I tried an experiment a few years ago where I used Twitter in lieu of RSS. The idea was to try and get my news and online interactions in a single platform. I kept the number of people I followed to a minimum, but I focused on creating different lists to suit different types of interests (long reads, tech news, photography, etc.). I deemed the experiment a failure after a few weeks because using Twitter like that made me feel like I could never make any progress in my news feed. Thatâ€™s one of the addicting things about RSS for me: itâ€™s an inbox that I can actually conquer.
Iâ€™ve tried quite a number of different RSS apps over the years, and the ones Iâ€™ve stuck with the longest have been Unread and Reeder for iPhone. I tend to use Reeder more often, but Iâ€™ll download Unread every few months just for a change of pace.
Unread has a very particular pace in mind for your RSS reading. You know those delicious hipster shots on Instagram of someone enjoying coffee and also catching up on the news on their phone? That person is probably using Unread (and with good reason). I use Feedly for syncing my RSS feeds across devices, but Unread also supports these services:
Unread does a great job of providing room for content to breathe on the screen. Thereâ€™s a lot of empty space between each headline in my news feed, which makes me pay more attention to posts, instead of judging them simply based on their headlines. I can tap on posts to view them in full screen, and thereâ€™s a great gesture (swipe left) to pull up contextual options while reading.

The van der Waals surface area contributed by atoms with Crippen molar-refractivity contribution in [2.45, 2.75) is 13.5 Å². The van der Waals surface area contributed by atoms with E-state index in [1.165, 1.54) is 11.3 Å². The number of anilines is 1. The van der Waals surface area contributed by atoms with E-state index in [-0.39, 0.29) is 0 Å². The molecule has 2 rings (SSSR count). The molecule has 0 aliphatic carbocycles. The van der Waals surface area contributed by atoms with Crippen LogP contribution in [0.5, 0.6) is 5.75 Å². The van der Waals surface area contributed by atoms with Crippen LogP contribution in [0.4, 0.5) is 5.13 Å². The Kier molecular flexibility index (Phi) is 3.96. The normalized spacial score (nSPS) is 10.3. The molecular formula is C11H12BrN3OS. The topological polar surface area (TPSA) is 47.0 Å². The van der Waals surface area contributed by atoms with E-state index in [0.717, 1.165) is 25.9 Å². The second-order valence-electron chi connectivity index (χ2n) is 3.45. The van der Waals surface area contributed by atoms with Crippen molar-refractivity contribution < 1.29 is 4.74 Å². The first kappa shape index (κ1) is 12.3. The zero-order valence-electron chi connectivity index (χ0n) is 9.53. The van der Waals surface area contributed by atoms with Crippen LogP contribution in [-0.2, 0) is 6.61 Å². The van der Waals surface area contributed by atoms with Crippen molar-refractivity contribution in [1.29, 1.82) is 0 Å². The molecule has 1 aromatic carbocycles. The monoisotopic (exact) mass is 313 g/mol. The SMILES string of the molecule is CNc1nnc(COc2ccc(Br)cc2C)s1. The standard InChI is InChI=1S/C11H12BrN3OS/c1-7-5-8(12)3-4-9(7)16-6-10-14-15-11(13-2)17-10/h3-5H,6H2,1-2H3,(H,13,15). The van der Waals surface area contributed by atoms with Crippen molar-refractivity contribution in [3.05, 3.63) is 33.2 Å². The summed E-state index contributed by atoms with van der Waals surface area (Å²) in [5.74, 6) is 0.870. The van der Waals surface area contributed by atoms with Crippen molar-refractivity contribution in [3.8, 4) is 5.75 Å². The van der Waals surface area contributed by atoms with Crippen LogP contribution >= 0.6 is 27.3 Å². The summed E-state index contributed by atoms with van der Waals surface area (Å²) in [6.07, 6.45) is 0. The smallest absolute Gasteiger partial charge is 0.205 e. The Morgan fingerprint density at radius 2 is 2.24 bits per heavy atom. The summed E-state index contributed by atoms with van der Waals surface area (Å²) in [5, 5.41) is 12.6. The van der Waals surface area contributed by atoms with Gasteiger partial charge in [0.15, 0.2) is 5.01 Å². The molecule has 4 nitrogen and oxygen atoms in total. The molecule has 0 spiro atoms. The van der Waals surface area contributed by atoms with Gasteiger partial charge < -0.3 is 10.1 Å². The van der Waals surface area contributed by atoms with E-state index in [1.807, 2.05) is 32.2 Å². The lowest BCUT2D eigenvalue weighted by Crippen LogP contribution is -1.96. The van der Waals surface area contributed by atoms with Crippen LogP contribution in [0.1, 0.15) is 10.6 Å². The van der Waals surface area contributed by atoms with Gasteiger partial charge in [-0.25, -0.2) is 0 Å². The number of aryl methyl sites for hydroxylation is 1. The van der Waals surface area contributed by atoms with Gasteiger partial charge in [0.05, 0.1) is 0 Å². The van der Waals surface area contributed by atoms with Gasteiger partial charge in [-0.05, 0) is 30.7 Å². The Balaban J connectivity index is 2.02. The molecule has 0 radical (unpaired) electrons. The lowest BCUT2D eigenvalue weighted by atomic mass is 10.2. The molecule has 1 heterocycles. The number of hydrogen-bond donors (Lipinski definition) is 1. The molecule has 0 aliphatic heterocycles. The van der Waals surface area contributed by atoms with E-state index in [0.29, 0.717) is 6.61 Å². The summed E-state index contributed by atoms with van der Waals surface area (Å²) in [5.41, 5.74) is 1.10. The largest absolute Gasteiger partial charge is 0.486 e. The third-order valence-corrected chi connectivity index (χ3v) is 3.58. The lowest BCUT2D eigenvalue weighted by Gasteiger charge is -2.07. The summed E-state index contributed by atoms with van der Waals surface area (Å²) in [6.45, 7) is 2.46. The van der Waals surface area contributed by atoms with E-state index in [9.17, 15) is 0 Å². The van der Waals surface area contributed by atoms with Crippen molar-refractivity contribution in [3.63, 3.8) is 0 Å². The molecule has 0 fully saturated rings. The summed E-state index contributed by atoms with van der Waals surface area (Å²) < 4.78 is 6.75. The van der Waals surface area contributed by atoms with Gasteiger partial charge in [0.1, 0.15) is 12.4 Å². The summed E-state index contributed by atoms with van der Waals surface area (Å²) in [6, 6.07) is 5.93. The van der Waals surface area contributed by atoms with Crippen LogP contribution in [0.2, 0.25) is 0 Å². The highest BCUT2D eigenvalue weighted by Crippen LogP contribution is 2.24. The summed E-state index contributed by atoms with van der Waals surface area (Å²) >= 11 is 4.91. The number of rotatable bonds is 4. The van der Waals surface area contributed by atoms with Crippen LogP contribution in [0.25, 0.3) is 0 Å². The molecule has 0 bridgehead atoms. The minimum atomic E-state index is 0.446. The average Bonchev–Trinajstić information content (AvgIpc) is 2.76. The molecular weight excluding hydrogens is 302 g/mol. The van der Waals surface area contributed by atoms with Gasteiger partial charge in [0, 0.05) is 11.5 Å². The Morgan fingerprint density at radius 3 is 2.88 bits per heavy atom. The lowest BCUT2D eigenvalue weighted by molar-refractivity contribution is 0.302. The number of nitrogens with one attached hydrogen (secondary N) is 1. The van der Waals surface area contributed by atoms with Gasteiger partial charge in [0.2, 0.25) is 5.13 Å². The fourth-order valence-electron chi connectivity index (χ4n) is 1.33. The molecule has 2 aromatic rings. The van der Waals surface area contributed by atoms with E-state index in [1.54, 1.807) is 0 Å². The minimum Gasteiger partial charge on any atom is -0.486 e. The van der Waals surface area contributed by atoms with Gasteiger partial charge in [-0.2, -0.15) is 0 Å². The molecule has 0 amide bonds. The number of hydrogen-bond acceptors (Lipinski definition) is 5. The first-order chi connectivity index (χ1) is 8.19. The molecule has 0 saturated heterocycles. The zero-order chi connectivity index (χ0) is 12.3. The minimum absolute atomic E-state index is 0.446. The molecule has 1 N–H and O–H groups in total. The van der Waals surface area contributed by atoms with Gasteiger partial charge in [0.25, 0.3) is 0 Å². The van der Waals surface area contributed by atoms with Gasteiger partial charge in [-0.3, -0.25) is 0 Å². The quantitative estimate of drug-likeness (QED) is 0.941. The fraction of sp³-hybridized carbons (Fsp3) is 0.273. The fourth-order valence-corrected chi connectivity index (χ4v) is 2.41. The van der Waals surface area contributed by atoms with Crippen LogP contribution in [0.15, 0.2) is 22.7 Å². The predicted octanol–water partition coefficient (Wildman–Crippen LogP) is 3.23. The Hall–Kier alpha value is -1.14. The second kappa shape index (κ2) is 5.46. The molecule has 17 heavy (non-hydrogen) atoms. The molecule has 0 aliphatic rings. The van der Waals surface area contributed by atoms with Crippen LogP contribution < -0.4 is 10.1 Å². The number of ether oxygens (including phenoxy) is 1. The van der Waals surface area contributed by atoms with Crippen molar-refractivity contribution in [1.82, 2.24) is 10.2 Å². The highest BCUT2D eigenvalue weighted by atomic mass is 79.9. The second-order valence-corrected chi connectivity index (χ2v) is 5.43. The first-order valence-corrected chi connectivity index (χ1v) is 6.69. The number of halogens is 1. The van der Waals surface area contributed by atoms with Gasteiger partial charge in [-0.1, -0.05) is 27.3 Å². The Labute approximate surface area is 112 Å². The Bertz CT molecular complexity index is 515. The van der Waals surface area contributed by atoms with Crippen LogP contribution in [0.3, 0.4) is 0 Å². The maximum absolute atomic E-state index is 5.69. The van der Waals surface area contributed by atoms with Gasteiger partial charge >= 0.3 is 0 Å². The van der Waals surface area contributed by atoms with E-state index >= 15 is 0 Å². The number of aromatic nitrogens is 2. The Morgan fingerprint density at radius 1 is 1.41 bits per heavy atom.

My issue with Unread is that it can be tougher to skim because it does give content so much space. I can only see a maximum of three headlines and previews on a single page, and Iâ€™m using an iPhone 6S Plus. If Iâ€™m in the mood for quick skimming of headlines so that I can mark the articles I really want to read, I tend to use Reeder.
Reederâ€™s main list screen shows me three times as much content as Unread does: I can see nine headlines, each of which has a single line preview of the post. The app was definitely designed to handle a large amount of content at a time, and it makes it easy to handle a set of 250â€“300 unread posts in a single session. A lot of the sites I follow can post similar news articles, and Reeder has a few smart features for handling posts in bulk:
- Swiping on an individual post can star it in Feedly, or mark it as unread.
- Tapping and holding on a post lets me mark all posts above or below that post as read.
- Force pressing on a post will let me preview it (which is fairly standard behaviour, but that isnâ€™t present in Unread).
I tend to treat my RSS feeds as an inbox to conquer, and Iâ€™ll save the articles I really like to something like Instapaper, or star them for later reading. Reederâ€™s more headline-centric approach works wonders for me. It feels like an app thatâ€™s built to work at my speed, with plenty of little shortcuts to help me manage media a little bit faster.
I donâ€™t think one of these readers is clearly better than the other, but Reeder is the one that I end up coming back to time and time again. Itâ€™s updated fairly often, has a solid iOS and Mac presence, and it probably works with the RSS service you already use. Unread is a little easier to get into because you can download it for free and then unlock other features, but I think Reeder makes for a very easy purchase at just $4.99 USD.